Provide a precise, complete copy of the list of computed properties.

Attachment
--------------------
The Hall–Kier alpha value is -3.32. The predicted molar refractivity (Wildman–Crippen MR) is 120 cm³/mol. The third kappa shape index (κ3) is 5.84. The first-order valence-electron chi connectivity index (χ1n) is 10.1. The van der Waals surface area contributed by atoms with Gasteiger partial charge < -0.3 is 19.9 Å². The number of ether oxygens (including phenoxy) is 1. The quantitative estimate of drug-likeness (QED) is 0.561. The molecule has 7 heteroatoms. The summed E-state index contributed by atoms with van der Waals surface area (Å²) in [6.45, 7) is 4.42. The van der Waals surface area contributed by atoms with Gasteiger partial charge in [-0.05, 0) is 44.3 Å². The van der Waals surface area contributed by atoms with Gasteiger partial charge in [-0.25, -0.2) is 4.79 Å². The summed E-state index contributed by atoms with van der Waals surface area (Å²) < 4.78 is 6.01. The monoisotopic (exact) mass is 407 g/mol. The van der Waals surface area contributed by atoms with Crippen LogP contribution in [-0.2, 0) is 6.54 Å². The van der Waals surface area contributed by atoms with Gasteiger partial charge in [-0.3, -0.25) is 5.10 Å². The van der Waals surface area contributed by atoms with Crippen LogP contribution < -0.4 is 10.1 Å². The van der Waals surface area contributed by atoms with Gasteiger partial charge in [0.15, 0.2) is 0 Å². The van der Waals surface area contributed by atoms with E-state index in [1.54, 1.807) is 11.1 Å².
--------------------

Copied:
The Hall–Kier alpha value is -3.32. The predicted molar refractivity (Wildman–Crippen MR) is 120 cm³/mol. The third kappa shape index (κ3) is 5.84. The first-order valence-electron chi connectivity index (χ1n) is 10.1. The van der Waals surface area contributed by atoms with Gasteiger partial charge < -0.3 is 19.9 Å². The number of ether oxygens (including phenoxy) is 1. The quantitative estimate of drug-likeness (QED) is 0.561. The molecule has 7 heteroatoms. The summed E-state index contributed by atoms with van der Waals surface area (Å²) in [6.45, 7) is 4.42. The van der Waals surface area contributed by atoms with Gasteiger partial charge in [-0.05, 0) is 44.3 Å². The van der Waals surface area contributed by atoms with Gasteiger partial charge in [-0.25, -0.2) is 4.79 Å². The summed E-state index contributed by atoms with van der Waals surface area (Å²) < 4.78 is 6.01. The monoisotopic (exact) mass is 407 g/mol. The van der Waals surface area contributed by atoms with Crippen LogP contribution in [-0.2, 0) is 6.54 Å². The van der Waals surface area contributed by atoms with Gasteiger partial charge in [-0.3, -0.25) is 5.10 Å². The van der Waals surface area contributed by atoms with Crippen LogP contribution < -0.4 is 10.1 Å². The van der Waals surface area contributed by atoms with Gasteiger partial charge in [0.15, 0.2) is 0 Å². The van der Waals surface area contributed by atoms with E-state index in [1.54, 1.807) is 11.1 Å².